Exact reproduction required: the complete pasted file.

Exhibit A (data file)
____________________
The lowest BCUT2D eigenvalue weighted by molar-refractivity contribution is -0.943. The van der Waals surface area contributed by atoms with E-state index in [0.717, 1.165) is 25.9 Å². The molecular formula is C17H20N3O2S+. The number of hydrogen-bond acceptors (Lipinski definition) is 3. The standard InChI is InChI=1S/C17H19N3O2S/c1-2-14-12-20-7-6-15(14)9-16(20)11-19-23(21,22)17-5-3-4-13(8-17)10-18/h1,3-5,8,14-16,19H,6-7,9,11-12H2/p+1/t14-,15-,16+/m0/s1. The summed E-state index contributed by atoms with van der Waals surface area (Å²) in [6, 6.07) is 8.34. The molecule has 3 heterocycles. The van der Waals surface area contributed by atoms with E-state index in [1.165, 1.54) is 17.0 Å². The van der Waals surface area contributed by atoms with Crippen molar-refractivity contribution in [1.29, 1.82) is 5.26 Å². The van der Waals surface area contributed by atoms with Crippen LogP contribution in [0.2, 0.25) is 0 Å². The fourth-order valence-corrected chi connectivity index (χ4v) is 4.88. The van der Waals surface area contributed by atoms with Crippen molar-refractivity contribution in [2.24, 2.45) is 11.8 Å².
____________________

The lowest BCUT2D eigenvalue weighted by molar-refractivity contribution is -0.943. The van der Waals surface area contributed by atoms with E-state index in [0.717, 1.165) is 25.9 Å². The molecular formula is C17H20N3O2S+. The number of hydrogen-bond acceptors (Lipinski definition) is 3. The standard InChI is InChI=1S/C17H19N3O2S/c1-2-14-12-20-7-6-15(14)9-16(20)11-19-23(21,22)17-5-3-4-13(8-17)10-18/h1,3-5,8,14-16,19H,6-7,9,11-12H2/p+1/t14-,15-,16+/m0/s1. The summed E-state index contributed by atoms with van der Waals surface area (Å²) in [6, 6.07) is 8.34. The molecule has 3 heterocycles. The van der Waals surface area contributed by atoms with E-state index in [1.165, 1.54) is 17.0 Å². The van der Waals surface area contributed by atoms with Crippen molar-refractivity contribution in [1.29, 1.82) is 5.26 Å². The van der Waals surface area contributed by atoms with Crippen LogP contribution in [0.2, 0.25) is 0 Å². The fourth-order valence-corrected chi connectivity index (χ4v) is 4.88. The van der Waals surface area contributed by atoms with Crippen molar-refractivity contribution in [2.24, 2.45) is 11.8 Å².